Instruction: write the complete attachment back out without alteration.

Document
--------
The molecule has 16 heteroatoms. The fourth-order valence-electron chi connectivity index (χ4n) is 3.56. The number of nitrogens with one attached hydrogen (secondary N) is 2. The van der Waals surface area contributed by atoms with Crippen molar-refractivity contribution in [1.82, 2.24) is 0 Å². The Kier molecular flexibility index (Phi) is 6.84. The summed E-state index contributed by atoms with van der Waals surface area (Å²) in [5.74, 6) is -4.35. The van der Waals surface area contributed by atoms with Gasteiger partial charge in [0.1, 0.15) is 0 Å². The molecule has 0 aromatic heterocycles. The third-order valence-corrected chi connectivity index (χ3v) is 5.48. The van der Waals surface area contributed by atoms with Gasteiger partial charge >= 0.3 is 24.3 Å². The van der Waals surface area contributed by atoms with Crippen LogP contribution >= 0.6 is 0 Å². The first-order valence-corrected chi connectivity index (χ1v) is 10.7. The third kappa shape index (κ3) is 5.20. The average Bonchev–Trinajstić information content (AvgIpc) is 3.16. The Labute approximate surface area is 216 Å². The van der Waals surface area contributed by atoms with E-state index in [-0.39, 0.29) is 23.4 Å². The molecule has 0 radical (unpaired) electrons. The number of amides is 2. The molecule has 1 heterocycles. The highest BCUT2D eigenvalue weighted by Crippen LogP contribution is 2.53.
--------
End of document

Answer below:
The molecule has 16 heteroatoms. The fourth-order valence-electron chi connectivity index (χ4n) is 3.56. The number of nitrogens with one attached hydrogen (secondary N) is 2. The van der Waals surface area contributed by atoms with Crippen molar-refractivity contribution in [1.82, 2.24) is 0 Å². The Kier molecular flexibility index (Phi) is 6.84. The summed E-state index contributed by atoms with van der Waals surface area (Å²) in [5.74, 6) is -4.35. The van der Waals surface area contributed by atoms with Gasteiger partial charge in [0.1, 0.15) is 0 Å². The molecule has 0 aromatic heterocycles. The third-order valence-corrected chi connectivity index (χ3v) is 5.48. The van der Waals surface area contributed by atoms with Gasteiger partial charge >= 0.3 is 24.3 Å². The van der Waals surface area contributed by atoms with Crippen LogP contribution >= 0.6 is 0 Å². The first-order valence-corrected chi connectivity index (χ1v) is 10.7. The third kappa shape index (κ3) is 5.20. The average Bonchev–Trinajstić information content (AvgIpc) is 3.16. The Labute approximate surface area is 216 Å². The van der Waals surface area contributed by atoms with E-state index in [-0.39, 0.29) is 23.4 Å². The molecule has 0 radical (unpaired) electrons. The number of amides is 2. The molecule has 1 heterocycles. The highest BCUT2D eigenvalue weighted by Crippen LogP contribution is 2.53.